The Black Lives Matter movement and the recent Race Equality Week have shone a light on race inequality, including in the workplace. These initiatives demonstrate that there is increasing pressure for change.
Over 55 years since the first race relations legislation came into force in the UK, what's clear is that black and minority ethnic staff still face widespread discrimination, inequality and under-representation at work, particularly at a senior level. According to recent Government research, a quarter of BAME staff report witnessing or experiencing discrimination, harassment or bullying in the workplace.
Many organisations have vowed to do better, but how do employers put their equality and inclusion commitments into practice?
As with other systemic challenges, a multi-pronged approach is required. There are many resources available to employers and a good starting point is The Business In the Community's Race at Work Charter (found here). We summarise some of the key steps:
- Appoint an Executive Sponsor for race and other "diversity champions" – Staff buy-in is key to implementing any diversity agenda. It is important for organisations to have visible leaders on ethnicity to make the case for action, engage with staff and to set ethnicity targets.
- Carefully consider whether there are any barriers to diverse recruitment – Seek to remove any conscious or unconscious bias from the recruitment process; consider "institution blind" recruitment; apply a risk-based approach to whether screening for criminal records is required (some ethnicities are over-represented in the criminal system and are more likely to be screened out for unspent convictions); and consider how to broaden the potential recruitment pool, such as where roles are advertised.
- Capture ethnicity data and publicise progress – In order to identify any under-representation or disadvantage, employers need to capture ethnicity data. They can then identify priorities and set targets. Over time employers will be able to measure progress and identify any trends in the data. However, employers need to be mindful of their obligations under the GDPR and will need to identify a lawful basis for processing the employees' personal data and ensure that they have appropriate safeguards in place for that data.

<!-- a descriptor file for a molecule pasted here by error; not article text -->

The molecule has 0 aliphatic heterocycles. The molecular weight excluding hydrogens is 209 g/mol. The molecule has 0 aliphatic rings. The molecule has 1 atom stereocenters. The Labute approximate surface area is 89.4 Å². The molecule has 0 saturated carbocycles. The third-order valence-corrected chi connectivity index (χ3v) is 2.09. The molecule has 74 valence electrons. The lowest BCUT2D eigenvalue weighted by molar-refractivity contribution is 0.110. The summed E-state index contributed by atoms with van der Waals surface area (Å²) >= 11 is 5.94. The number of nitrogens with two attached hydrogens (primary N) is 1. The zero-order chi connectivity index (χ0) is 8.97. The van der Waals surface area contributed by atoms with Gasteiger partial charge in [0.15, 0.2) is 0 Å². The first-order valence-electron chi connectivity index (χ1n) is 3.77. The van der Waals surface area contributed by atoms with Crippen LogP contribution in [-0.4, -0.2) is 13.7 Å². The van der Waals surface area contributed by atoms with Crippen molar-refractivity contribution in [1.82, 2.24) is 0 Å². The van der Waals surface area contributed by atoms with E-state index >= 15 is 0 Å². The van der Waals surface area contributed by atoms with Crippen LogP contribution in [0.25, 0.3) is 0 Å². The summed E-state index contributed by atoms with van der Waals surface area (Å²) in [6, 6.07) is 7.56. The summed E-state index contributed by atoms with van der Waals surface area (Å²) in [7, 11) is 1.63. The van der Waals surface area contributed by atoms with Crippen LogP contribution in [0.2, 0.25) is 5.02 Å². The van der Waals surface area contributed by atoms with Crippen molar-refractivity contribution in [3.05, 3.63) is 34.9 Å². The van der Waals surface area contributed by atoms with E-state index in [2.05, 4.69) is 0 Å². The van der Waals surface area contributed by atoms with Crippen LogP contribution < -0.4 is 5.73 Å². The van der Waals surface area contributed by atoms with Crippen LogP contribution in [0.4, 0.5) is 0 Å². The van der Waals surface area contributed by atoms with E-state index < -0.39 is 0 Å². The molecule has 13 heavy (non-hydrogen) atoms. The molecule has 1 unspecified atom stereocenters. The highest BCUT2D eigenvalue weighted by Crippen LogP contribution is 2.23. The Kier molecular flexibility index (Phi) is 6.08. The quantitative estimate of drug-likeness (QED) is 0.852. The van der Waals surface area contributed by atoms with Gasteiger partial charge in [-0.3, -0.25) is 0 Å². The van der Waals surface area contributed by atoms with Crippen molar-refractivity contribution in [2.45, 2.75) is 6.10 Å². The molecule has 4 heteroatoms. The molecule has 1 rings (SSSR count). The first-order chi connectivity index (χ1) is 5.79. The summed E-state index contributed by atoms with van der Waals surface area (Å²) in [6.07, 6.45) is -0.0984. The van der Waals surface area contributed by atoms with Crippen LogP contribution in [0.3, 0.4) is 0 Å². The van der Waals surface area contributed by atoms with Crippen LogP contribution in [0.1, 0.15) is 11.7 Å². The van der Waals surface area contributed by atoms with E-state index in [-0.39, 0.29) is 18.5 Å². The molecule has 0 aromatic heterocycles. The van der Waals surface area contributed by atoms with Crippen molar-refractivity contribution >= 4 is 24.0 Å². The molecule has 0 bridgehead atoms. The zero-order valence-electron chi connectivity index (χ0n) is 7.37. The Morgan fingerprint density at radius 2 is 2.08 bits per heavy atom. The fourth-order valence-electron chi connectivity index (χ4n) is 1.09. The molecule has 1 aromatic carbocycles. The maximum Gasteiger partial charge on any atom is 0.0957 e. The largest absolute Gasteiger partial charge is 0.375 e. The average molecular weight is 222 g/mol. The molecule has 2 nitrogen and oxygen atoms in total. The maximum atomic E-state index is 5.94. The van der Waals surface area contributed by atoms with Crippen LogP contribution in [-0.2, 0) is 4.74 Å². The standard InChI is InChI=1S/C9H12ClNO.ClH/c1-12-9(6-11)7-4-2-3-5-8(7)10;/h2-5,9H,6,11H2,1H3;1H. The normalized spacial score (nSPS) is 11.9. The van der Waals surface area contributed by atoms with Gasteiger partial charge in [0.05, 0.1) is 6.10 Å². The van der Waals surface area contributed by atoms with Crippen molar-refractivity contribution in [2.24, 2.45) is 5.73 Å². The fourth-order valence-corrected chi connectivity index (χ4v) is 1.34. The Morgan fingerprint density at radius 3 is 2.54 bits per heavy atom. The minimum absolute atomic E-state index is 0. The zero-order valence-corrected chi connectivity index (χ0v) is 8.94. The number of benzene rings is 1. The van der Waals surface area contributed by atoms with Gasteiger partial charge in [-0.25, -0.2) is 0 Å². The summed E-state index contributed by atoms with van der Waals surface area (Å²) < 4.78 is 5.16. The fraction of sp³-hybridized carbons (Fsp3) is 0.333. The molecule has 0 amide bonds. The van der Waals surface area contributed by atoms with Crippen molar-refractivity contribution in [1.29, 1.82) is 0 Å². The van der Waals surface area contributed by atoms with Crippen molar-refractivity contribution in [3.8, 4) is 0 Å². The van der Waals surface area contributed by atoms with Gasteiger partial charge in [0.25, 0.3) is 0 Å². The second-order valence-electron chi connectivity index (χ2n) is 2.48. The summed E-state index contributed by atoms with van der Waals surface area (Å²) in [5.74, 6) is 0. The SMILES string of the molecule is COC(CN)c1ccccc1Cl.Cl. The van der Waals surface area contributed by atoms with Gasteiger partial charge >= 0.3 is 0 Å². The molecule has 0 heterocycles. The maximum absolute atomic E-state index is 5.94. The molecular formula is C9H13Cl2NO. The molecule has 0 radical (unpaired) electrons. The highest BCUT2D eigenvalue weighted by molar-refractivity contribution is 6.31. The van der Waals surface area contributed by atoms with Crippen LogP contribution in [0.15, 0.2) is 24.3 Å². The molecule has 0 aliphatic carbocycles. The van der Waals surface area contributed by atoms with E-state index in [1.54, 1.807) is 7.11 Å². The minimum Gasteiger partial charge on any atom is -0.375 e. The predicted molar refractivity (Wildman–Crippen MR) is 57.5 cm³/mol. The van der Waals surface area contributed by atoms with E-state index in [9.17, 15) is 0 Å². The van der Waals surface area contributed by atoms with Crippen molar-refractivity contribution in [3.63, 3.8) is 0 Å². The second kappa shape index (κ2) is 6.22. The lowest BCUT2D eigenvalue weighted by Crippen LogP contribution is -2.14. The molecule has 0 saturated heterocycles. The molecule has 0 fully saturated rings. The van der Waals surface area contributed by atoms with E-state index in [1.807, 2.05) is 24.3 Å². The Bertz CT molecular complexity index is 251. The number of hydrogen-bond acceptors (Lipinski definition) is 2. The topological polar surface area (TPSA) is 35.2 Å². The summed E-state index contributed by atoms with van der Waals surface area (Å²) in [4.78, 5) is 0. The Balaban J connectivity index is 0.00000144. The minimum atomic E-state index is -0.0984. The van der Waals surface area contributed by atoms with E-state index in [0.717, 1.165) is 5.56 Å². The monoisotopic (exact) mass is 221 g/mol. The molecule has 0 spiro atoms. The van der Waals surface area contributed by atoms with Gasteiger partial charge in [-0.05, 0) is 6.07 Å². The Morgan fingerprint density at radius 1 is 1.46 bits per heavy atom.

- Encourage participation in both internal and external BAME employee networks or employee resource groups – These can help create an inclusive environment and give BAME employees a safe space to share their experiences and express themselves. But it's also very important that there isn't a "one size fits all" approach to race – experience across minorities is not homogenous.
- Emphasise that the business is listening by giving staff lots of opportunity to give feedback about diversity in the business – For example through appraisals, surveys and questionnaires.
- A programme of diversity training – This training should be regular and should be active rather passive where possible. The Employment Appeal Tribunal has recently held that "stale" diversity training was insufficient to establish an employer's "reasonable steps" defence to a discrimination claim. Training should not simply be an "add on" but should be part of required job training, and should be promoted by the senior management team.
- All managers should have responsibility for supporting workplace equality – Performance objectives could include diversity KPIs to encourage cultural change e.g. assessing improved scoring for a team in inclusion surveys.
- Take action that supports ethnic minority career progression – Have a mentoring programme in place for BAME staff; and consider reverse mentoring and sponsorship.
- Commit to zero tolerance of harassment and bullying – The aim should be not only to prevent illegal conduct, but also to prevent all forms of disrespectful behaviour and decisions which could contribute to a discriminatory or hostile environment for staff and customers; and to take appropriate action where any complaints are raised.